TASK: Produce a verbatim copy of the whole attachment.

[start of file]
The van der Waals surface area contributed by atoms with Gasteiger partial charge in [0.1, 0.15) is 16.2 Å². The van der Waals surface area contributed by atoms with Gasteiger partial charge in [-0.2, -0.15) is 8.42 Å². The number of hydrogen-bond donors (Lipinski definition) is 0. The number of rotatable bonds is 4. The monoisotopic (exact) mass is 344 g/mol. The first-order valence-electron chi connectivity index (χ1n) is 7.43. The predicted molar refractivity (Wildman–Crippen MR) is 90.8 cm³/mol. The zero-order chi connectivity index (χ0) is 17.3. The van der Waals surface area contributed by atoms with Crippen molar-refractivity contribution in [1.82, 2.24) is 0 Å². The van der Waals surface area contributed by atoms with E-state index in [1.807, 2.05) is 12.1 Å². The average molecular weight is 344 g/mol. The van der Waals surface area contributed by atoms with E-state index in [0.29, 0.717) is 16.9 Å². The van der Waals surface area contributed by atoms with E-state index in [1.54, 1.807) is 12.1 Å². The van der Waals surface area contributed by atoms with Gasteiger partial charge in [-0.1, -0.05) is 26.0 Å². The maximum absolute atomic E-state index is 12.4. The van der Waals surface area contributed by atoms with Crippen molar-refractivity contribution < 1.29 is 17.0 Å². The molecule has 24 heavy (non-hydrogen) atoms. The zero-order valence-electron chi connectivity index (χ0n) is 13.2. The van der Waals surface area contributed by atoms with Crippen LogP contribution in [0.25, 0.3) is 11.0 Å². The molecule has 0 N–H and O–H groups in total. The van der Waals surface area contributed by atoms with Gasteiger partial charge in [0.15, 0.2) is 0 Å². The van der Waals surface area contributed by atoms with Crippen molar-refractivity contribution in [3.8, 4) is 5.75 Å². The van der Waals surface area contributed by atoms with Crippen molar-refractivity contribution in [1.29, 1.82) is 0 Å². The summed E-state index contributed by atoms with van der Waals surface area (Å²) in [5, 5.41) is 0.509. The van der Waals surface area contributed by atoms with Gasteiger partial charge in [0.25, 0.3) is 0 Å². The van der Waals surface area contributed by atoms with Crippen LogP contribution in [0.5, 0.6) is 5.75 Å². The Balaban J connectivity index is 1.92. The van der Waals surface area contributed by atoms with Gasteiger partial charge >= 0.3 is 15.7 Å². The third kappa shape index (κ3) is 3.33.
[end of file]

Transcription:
The van der Waals surface area contributed by atoms with Gasteiger partial charge in [0.1, 0.15) is 16.2 Å². The van der Waals surface area contributed by atoms with Gasteiger partial charge in [-0.2, -0.15) is 8.42 Å². The number of hydrogen-bond donors (Lipinski definition) is 0. The number of rotatable bonds is 4. The monoisotopic (exact) mass is 344 g/mol. The first-order valence-electron chi connectivity index (χ1n) is 7.43. The predicted molar refractivity (Wildman–Crippen MR) is 90.8 cm³/mol. The zero-order chi connectivity index (χ0) is 17.3. The van der Waals surface area contributed by atoms with Crippen molar-refractivity contribution in [1.82, 2.24) is 0 Å². The van der Waals surface area contributed by atoms with E-state index in [1.807, 2.05) is 12.1 Å². The average molecular weight is 344 g/mol. The van der Waals surface area contributed by atoms with E-state index in [0.29, 0.717) is 16.9 Å². The van der Waals surface area contributed by atoms with E-state index in [1.54, 1.807) is 12.1 Å². The van der Waals surface area contributed by atoms with Gasteiger partial charge in [-0.1, -0.05) is 26.0 Å². The maximum absolute atomic E-state index is 12.4. The van der Waals surface area contributed by atoms with Crippen molar-refractivity contribution < 1.29 is 17.0 Å². The molecule has 24 heavy (non-hydrogen) atoms. The zero-order valence-electron chi connectivity index (χ0n) is 13.2. The van der Waals surface area contributed by atoms with Crippen LogP contribution in [0.25, 0.3) is 11.0 Å². The molecule has 0 N–H and O–H groups in total. The van der Waals surface area contributed by atoms with Gasteiger partial charge in [0.15, 0.2) is 0 Å². The van der Waals surface area contributed by atoms with Crippen molar-refractivity contribution in [3.8, 4) is 5.75 Å². The van der Waals surface area contributed by atoms with Crippen molar-refractivity contribution in [1.29, 1.82) is 0 Å². The summed E-state index contributed by atoms with van der Waals surface area (Å²) in [5, 5.41) is 0.509. The van der Waals surface area contributed by atoms with Gasteiger partial charge in [0.25, 0.3) is 0 Å². The van der Waals surface area contributed by atoms with Crippen LogP contribution in [0.5, 0.6) is 5.75 Å². The Balaban J connectivity index is 1.92. The van der Waals surface area contributed by atoms with Gasteiger partial charge >= 0.3 is 15.7 Å². The third kappa shape index (κ3) is 3.33.